A couple have lost their Supreme Court appeal over a fund's entitlement to sell their home in Galway city and lands owned by them in Clarinbridge, Co Galway.
Frank and Lorna Burke had opposed possession orders granted for the properties in 2010 after they failed to pay a €1.2 million demand issued by Anglo Irish Bank in 2008 arising from various loans made to them from 2003.
The loans, later acquired by Launceston Property Finance, were secured on their home at Averard, Taylor’s Hill, Galway and 13 acres at Clarinbridge.
Giving the three-judge court’s judgment, Mr Justice William McKechnie said that while the court was “not unsympathetic” to the “plight” of the Burkes, their appeal must be dismissed.
When granting the possession orders in 2010, the High Court took into account Mrs Burke's medical condition at the time, the fact dependent children were living in the home, its prestigious location and that the bank's security would not be endangered by a private sale, he said.
Although the fund is an unregulated entity here, it was entitled to pursue the possession orders via an agent, Pepper Finance Corporation Ltd, trading as Pepper Asset Servicing, for reasons including that the Central Bank of Ireland had confirmed Pepper is regulated by it, he held.
He rejected claims that “excessive” charges, loan-arrangement fees and high interest rates, enabled by clauses and conditions in the relevant Anglo facility letters, mortgage deed and standard terms and conditions, amounted to a “penalty” vitiating the entire contractual arrangements with the effect the loans security was unenforceable.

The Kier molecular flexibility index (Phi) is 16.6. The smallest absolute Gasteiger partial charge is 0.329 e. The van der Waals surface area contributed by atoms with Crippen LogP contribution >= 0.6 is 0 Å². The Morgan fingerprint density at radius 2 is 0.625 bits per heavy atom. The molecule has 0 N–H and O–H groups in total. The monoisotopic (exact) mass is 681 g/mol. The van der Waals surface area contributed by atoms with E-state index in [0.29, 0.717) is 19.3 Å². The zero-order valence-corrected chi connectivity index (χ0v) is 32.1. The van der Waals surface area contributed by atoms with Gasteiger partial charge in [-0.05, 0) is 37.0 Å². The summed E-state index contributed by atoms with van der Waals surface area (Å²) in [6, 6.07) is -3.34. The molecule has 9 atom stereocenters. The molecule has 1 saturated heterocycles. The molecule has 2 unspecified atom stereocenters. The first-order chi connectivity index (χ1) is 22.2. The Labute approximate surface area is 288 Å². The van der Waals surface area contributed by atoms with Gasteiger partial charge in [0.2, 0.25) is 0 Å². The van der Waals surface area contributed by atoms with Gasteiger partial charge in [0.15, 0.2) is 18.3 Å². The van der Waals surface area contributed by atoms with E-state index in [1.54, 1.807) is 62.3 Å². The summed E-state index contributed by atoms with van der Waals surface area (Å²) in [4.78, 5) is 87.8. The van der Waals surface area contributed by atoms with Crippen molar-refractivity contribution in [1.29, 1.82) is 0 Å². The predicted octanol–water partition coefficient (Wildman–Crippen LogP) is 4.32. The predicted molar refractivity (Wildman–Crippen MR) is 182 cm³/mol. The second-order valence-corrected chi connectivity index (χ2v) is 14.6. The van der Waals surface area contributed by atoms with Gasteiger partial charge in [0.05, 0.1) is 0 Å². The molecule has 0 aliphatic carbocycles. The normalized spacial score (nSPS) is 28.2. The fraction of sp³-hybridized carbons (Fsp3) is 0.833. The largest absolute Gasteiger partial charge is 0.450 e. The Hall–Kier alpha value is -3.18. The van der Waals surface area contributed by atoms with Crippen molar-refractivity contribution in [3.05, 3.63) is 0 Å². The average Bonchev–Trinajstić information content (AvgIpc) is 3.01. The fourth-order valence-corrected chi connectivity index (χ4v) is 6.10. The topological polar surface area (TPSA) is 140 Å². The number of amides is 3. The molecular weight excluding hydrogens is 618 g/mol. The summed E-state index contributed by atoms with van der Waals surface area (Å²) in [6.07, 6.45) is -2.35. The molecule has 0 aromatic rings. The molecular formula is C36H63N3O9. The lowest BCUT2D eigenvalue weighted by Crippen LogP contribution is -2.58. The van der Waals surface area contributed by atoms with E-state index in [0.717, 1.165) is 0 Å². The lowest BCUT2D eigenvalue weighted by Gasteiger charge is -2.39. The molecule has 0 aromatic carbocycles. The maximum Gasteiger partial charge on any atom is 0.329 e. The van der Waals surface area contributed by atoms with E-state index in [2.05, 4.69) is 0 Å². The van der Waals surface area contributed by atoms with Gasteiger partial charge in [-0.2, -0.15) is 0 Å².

The question of penalty relief was “simply not relevant” because this was an appeal against a possession order and not a money judgment. Even if all fees were waived, there was sufficient default triggering the rights set out in the security instruments, he added.
A 2006 agreement between the couple and Anglo provided, if the Averard property was not sold by a date in 2006, a €2,000 fee would be increased to €20,000, he noted. Such a fee had no purpose “save the accretion of super profit” but Launceston had said that fee would not be pursued.
There was nothing “legally objectionable” in the other fees and rates complained about, including an interest rate 3.5 percentage points above the three-month Euribor rate plus commission, plus a bank “arrangement fee” for each separate advance. In 2003, the latter sum was €5,000 while it was €20,000 in relation to a 2005 housing loan agreement.
The judge rejected other arguments that article eight of the European Convention on Human Rights and article one of the first protocol to the convention, dealing with the right to privacy and family life, were engaged.
The interference with the Burkes’ property rights arose due to their personal and voluntary decision to enter a commercial transaction under which their home and property were given as security for money advanced, he said. They were both solicitors at the relevant times and were not acting as consumers,he added.
The couple also argued the fund was inspired only by profit and their relationship with it was not the same as that between a traditional banking entity and a client.
While appreciating the point about absence of a “true banking relationship”, the duties and liabilities of the Burkes remained precisely as they appeared under the contractual documents signed by them, the judge said. Their underlying exposure remained the same and it was also relevant that their relationship with Anglo had collapsed, or was “seriously in peril”, in 2008.
Costs issues will be decided later.